There are some traditional plot arcs out there that various authors use, re-use, re-interpret, or ignore entirely, depending on their choice. But there is one basic plot arc that I consider pretty universal: beginning, middle, end.
First there’s the beginning in which the writer starts the story and introduces the characters and the world and the problem at hand. Then there’s the middle in which stuff happens. Finally there’s the end in which the results are revealed for the stuff that happened in the beginning and the middle.
Is there some post-modern style now that considers endings to be passé? Because I have recently read two young adult books that I enjoyed right up until I realized that the last few pages weren’t actually going to involve any sort of conclusion.
There’s a difference between a book being the first in a series and just hacking a book into multiple pieces. Or so I had thought. But twice in a row, two otherwise well written books suddenly stopping like this. It feels like a conscious choice. It’s not a style that I approve of, but I’m beginning to really think it might be a stylistic thing rather than simply bad writing, especially since, aside from the lack of any conclusion, they were good books, or at least two-thirds of good books.
By Amanda Hocking
(Free kindle edition on Amazon)
Remy King is nineteen, the world has fallen apart in a zombie apocalypse and she is going to go across country to get to her brother if she has to walk to do it, beating off zombies all the way. She is kick-ass and awesome, acquires a few companions and loses a few companions (but luckily not the lion, because I never before realized that a proper kick-ass heroine needs a lion companion, but this book convinced me), and is generally determined. This was pretty much exactly what I was in the mood for during my own finals madness.
Except for the fact that this is book #1 of The Hollows series and the plot transitions smoothly into plot #2 before the book ends, leaving me going: Seriously? That’s where you decided to break off? Seriously?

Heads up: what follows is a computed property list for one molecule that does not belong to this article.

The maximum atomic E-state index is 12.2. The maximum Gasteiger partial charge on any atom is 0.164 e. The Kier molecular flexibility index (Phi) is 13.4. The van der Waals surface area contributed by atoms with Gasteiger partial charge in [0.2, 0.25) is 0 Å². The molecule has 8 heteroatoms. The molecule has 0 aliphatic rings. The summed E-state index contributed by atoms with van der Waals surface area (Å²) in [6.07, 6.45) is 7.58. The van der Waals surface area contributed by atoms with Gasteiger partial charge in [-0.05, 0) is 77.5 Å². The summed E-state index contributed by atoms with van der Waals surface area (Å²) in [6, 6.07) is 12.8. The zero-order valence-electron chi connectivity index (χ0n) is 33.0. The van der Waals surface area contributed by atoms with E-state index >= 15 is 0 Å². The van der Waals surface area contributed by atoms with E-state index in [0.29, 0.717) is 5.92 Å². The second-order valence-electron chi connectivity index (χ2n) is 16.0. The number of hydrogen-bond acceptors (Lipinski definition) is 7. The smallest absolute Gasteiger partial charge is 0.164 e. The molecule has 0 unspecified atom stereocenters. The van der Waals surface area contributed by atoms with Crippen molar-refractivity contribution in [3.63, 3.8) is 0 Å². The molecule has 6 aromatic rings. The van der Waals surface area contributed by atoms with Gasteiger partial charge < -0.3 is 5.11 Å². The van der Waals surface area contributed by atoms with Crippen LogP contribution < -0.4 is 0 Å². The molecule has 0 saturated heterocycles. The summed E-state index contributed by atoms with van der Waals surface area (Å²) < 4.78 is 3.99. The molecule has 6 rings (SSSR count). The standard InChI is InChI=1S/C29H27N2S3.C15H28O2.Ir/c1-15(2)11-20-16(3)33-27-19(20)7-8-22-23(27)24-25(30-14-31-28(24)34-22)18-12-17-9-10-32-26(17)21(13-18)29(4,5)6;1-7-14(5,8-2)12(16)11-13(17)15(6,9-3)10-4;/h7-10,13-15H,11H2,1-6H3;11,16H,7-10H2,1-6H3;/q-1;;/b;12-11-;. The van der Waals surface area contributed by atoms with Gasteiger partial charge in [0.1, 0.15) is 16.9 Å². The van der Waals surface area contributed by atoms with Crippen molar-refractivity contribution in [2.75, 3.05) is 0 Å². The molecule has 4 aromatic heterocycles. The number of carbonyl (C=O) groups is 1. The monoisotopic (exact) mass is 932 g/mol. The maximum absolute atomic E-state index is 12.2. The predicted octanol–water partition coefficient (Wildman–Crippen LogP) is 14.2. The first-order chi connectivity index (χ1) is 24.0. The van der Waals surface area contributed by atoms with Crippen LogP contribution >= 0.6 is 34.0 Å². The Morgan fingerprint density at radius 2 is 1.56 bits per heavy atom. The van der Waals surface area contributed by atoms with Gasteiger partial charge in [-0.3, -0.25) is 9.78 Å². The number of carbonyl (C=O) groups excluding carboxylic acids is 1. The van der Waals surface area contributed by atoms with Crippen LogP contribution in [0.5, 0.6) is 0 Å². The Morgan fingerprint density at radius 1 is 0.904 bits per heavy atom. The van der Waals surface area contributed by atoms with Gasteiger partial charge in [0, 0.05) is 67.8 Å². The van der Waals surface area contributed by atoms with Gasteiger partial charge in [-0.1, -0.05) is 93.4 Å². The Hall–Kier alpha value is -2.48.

Cinder is a mechanic with a stall at the local market bringing in the only income her family sees. She’s also a sixteen-year-old cyborg in a world that considers cyborgs to be less than human. Her step-mother was not happy that Cinder’s adopted father had decided to adopt a cyborg and even less happy that he then proceeded to die of the plague just a few months later.
A lot of people are dying of the plague these days. Including the Emperor.
Which leaves the prince and heir to the throne in the rather unhappy position of being pressured to marry the queen of the independent moon colony. The lunar people have mind control powers and their royalty tend to use assassination and mutilation to get what they want.
This is the kind of crazy re-imaging of the Cinderella fairy-tale that I just can’t resist. It was excellent and crazy and fun… right up until the final climactic scene turned out to be less climactic and more of an introduction to a whole new plot arc with no conclusion in sight. Apparently there are four more books in the works.
So, what’s up with this?
Neither ending is really a cliff-hanger, per se. They’re just incomplete stories. For anyone who reads amateur fiction published online, it feels like I just came to the end of the posted portion of a WIP (Work in Progress). I had rather thought that the benefit of reading formally published books is that none of them are WIPs. It’s depressing to discover that’s not the case.